Aquifer Protection Agency: After wetlands-planning board split, who runs the show?

The Planning and Zoning Commission and Inland Wetlands Board are splitting up this November— but who gets the Aquifer Protection Agency in the divorce?
Currently, members of the Planning and Zoning Commission serve in three roles — as zoning commissioners, Inland Wetlands Board members, and officers of the Aquifer Protection Agency.
Last November, voters decided to split the Inland Wetlands Board away from the commission. The wetlands board therefore will become a separate, elected board in the election this fall. 
But that still leaves the Aquifer Protection Agency, which is tasked with ensuring the town’s groundwater remains clean and uncontaminated by development and other types of land use. 
The Planning and Zoning Commission members think that role should stay with them.
“When the Board of Selectmen passed the town charter, the language they put in was ‘we serve in our capacity as the Inland Wetland Board,’” said Chairwoman Rebecca Mucchetti Tuesday, March 26.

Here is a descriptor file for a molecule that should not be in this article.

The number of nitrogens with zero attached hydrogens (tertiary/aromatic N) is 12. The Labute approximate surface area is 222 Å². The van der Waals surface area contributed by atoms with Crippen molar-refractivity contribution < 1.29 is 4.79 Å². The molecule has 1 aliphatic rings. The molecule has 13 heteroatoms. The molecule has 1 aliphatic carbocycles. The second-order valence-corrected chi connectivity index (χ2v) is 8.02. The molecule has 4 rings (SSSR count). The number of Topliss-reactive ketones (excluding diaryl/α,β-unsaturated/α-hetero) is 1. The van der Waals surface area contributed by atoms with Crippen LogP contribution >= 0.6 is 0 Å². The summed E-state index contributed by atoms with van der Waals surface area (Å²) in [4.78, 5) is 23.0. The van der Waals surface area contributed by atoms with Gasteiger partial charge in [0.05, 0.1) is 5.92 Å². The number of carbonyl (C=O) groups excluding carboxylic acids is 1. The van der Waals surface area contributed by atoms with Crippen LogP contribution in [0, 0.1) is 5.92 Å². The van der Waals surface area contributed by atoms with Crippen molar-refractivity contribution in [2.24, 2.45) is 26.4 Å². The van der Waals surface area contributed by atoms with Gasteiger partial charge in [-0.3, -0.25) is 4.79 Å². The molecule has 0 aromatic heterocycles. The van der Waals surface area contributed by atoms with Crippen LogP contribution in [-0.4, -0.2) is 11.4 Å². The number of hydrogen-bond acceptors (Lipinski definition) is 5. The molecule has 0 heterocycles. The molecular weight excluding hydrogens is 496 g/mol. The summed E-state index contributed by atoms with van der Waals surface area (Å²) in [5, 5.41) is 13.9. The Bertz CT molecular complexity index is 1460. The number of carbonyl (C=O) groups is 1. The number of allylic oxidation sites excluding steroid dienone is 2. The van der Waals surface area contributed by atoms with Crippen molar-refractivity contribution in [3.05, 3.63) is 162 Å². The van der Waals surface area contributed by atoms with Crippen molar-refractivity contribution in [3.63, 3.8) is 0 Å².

She said Daniel Robinson, the town’s assistant planner, did some research and discovered that of the 69 towns in the state that have aquifer protection agencies, 63 are managed by the Planning and Zoning Commission — and the trend is moving to keeping the agencies with Planning and Zoning because it deals with land use regulations, Mucchetti said.
The six commissioners present all indicated they were in favor of sending a letter to the Board of Selectmen saying the Aquifer Protection Agency should remain the purview of the commission.